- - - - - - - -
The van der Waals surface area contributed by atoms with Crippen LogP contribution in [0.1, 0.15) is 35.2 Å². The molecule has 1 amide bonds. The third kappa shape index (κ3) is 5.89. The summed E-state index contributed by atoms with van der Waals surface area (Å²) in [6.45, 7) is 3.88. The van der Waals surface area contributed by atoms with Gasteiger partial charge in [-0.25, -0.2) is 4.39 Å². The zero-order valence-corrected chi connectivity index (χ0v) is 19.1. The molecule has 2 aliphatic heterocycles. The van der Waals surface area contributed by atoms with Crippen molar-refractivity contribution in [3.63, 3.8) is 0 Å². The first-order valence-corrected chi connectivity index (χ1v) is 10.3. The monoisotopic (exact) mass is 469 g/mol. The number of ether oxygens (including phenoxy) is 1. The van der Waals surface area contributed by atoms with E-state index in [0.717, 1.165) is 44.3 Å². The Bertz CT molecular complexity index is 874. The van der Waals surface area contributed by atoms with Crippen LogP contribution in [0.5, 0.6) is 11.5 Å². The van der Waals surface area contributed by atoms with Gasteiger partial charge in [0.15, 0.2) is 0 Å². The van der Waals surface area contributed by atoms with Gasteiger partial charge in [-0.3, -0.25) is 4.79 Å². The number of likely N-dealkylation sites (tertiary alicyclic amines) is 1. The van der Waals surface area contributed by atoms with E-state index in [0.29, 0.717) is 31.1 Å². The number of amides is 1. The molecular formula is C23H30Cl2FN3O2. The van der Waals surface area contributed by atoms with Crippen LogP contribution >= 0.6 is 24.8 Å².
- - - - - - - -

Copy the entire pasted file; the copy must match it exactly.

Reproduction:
The van der Waals surface area contributed by atoms with Crippen LogP contribution in [0.1, 0.15) is 35.2 Å². The molecule has 1 amide bonds. The third kappa shape index (κ3) is 5.89. The summed E-state index contributed by atoms with van der Waals surface area (Å²) in [6.45, 7) is 3.88. The van der Waals surface area contributed by atoms with Gasteiger partial charge in [-0.25, -0.2) is 4.39 Å². The zero-order valence-corrected chi connectivity index (χ0v) is 19.1. The molecule has 2 aliphatic heterocycles. The van der Waals surface area contributed by atoms with Crippen molar-refractivity contribution in [3.63, 3.8) is 0 Å². The first-order valence-corrected chi connectivity index (χ1v) is 10.3. The monoisotopic (exact) mass is 469 g/mol. The number of ether oxygens (including phenoxy) is 1. The van der Waals surface area contributed by atoms with E-state index in [0.717, 1.165) is 44.3 Å². The Bertz CT molecular complexity index is 874. The van der Waals surface area contributed by atoms with Crippen LogP contribution in [0.5, 0.6) is 11.5 Å². The van der Waals surface area contributed by atoms with Gasteiger partial charge in [0.15, 0.2) is 0 Å². The van der Waals surface area contributed by atoms with Gasteiger partial charge in [-0.3, -0.25) is 4.79 Å². The number of likely N-dealkylation sites (tertiary alicyclic amines) is 1. The van der Waals surface area contributed by atoms with E-state index in [0.29, 0.717) is 31.1 Å². The number of amides is 1. The molecular formula is C23H30Cl2FN3O2. The van der Waals surface area contributed by atoms with Crippen LogP contribution >= 0.6 is 24.8 Å².